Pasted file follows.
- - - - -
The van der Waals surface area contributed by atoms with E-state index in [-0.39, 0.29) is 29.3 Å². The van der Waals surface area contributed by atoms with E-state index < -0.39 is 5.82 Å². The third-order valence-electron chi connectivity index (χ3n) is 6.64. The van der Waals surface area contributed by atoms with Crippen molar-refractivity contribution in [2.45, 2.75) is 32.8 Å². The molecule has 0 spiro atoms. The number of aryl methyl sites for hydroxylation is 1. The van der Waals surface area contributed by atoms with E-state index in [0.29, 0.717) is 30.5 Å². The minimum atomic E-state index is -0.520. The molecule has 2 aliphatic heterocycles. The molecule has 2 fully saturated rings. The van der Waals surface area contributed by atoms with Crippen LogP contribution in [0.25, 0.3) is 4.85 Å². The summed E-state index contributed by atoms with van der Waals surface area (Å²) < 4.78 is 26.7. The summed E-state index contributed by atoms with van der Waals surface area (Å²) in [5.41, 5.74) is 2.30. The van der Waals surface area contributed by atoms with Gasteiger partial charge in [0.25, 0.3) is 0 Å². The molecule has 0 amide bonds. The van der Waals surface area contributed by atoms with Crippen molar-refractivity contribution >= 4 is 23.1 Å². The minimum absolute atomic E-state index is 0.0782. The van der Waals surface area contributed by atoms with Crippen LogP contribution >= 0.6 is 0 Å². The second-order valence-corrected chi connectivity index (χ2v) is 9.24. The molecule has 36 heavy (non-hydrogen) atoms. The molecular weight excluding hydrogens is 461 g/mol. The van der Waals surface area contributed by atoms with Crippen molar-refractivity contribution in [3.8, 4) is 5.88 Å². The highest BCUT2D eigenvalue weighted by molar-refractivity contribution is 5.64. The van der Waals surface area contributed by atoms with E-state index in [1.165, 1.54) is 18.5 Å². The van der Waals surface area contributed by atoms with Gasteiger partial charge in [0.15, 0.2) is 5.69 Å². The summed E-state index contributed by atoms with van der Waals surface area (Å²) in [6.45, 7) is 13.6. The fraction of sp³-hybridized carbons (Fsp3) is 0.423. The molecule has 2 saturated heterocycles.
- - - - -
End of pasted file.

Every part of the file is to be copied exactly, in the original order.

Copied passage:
The van der Waals surface area contributed by atoms with E-state index in [-0.39, 0.29) is 29.3 Å². The van der Waals surface area contributed by atoms with E-state index < -0.39 is 5.82 Å². The third-order valence-electron chi connectivity index (χ3n) is 6.64. The van der Waals surface area contributed by atoms with Crippen molar-refractivity contribution in [2.45, 2.75) is 32.8 Å². The molecule has 0 spiro atoms. The number of aryl methyl sites for hydroxylation is 1. The van der Waals surface area contributed by atoms with E-state index in [0.29, 0.717) is 30.5 Å². The minimum atomic E-state index is -0.520. The molecule has 2 aliphatic heterocycles. The molecule has 2 fully saturated rings. The van der Waals surface area contributed by atoms with Crippen LogP contribution in [0.25, 0.3) is 4.85 Å². The summed E-state index contributed by atoms with van der Waals surface area (Å²) < 4.78 is 26.7. The summed E-state index contributed by atoms with van der Waals surface area (Å²) in [5.41, 5.74) is 2.30. The van der Waals surface area contributed by atoms with Gasteiger partial charge in [0.25, 0.3) is 0 Å². The molecule has 0 amide bonds. The van der Waals surface area contributed by atoms with Crippen molar-refractivity contribution >= 4 is 23.1 Å². The minimum absolute atomic E-state index is 0.0782. The van der Waals surface area contributed by atoms with Crippen LogP contribution >= 0.6 is 0 Å². The second-order valence-corrected chi connectivity index (χ2v) is 9.24. The molecule has 36 heavy (non-hydrogen) atoms. The molecular weight excluding hydrogens is 461 g/mol. The van der Waals surface area contributed by atoms with Crippen molar-refractivity contribution in [3.8, 4) is 5.88 Å². The highest BCUT2D eigenvalue weighted by molar-refractivity contribution is 5.64. The van der Waals surface area contributed by atoms with E-state index in [1.165, 1.54) is 18.5 Å². The van der Waals surface area contributed by atoms with Gasteiger partial charge in [0.15, 0.2) is 5.69 Å². The summed E-state index contributed by atoms with van der Waals surface area (Å²) in [6.45, 7) is 13.6. The fraction of sp³-hybridized carbons (Fsp3) is 0.423. The molecule has 2 saturated heterocycles.